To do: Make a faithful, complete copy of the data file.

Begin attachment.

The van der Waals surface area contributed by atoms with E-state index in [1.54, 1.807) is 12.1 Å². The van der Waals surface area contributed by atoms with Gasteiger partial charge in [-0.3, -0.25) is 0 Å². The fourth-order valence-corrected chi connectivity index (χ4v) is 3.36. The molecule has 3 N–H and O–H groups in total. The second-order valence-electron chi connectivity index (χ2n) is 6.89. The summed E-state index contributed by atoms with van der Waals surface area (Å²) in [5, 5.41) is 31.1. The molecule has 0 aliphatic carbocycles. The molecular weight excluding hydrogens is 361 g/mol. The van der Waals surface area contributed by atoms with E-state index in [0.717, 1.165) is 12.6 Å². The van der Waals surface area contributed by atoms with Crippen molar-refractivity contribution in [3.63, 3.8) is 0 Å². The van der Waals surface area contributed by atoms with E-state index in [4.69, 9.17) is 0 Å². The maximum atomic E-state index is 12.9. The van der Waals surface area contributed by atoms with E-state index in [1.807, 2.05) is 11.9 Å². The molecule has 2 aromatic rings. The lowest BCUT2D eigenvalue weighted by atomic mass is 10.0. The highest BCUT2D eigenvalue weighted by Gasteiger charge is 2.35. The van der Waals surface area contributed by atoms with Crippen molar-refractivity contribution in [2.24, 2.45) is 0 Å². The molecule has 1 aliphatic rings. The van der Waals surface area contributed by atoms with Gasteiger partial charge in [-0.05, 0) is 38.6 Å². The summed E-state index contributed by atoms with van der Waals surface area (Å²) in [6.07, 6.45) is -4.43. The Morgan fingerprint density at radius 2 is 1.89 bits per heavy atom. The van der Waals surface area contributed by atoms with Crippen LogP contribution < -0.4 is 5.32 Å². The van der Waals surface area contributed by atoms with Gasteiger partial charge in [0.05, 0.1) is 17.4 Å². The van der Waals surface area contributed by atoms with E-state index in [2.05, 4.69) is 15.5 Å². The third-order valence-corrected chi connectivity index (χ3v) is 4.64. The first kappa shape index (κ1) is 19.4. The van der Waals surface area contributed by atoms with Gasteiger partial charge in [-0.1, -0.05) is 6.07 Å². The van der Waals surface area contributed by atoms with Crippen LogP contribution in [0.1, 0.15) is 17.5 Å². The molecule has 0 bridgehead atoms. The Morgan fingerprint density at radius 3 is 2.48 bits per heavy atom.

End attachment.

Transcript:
The van der Waals surface area contributed by atoms with E-state index in [1.54, 1.807) is 12.1 Å². The van der Waals surface area contributed by atoms with Gasteiger partial charge in [-0.3, -0.25) is 0 Å². The fourth-order valence-corrected chi connectivity index (χ4v) is 3.36. The molecule has 3 N–H and O–H groups in total. The second-order valence-electron chi connectivity index (χ2n) is 6.89. The summed E-state index contributed by atoms with van der Waals surface area (Å²) in [5, 5.41) is 31.1. The molecule has 0 aliphatic carbocycles. The molecular weight excluding hydrogens is 361 g/mol. The van der Waals surface area contributed by atoms with E-state index in [0.717, 1.165) is 12.6 Å². The van der Waals surface area contributed by atoms with Crippen molar-refractivity contribution in [3.63, 3.8) is 0 Å². The van der Waals surface area contributed by atoms with E-state index in [4.69, 9.17) is 0 Å². The maximum atomic E-state index is 12.9. The van der Waals surface area contributed by atoms with E-state index in [1.807, 2.05) is 11.9 Å². The molecule has 2 aromatic rings. The lowest BCUT2D eigenvalue weighted by atomic mass is 10.0. The highest BCUT2D eigenvalue weighted by Gasteiger charge is 2.35. The van der Waals surface area contributed by atoms with Crippen molar-refractivity contribution in [2.24, 2.45) is 0 Å². The molecule has 1 aliphatic rings. The van der Waals surface area contributed by atoms with Gasteiger partial charge in [-0.05, 0) is 38.6 Å². The summed E-state index contributed by atoms with van der Waals surface area (Å²) in [6.07, 6.45) is -4.43. The Morgan fingerprint density at radius 2 is 1.89 bits per heavy atom. The van der Waals surface area contributed by atoms with Crippen LogP contribution < -0.4 is 5.32 Å². The van der Waals surface area contributed by atoms with Gasteiger partial charge in [0.05, 0.1) is 17.4 Å². The van der Waals surface area contributed by atoms with E-state index in [2.05, 4.69) is 15.5 Å². The third-order valence-corrected chi connectivity index (χ3v) is 4.64. The first kappa shape index (κ1) is 19.4. The van der Waals surface area contributed by atoms with Gasteiger partial charge in [-0.1, -0.05) is 6.07 Å². The van der Waals surface area contributed by atoms with Crippen LogP contribution in [0.1, 0.15) is 17.5 Å². The molecule has 0 bridgehead atoms. The Morgan fingerprint density at radius 3 is 2.48 bits per heavy atom.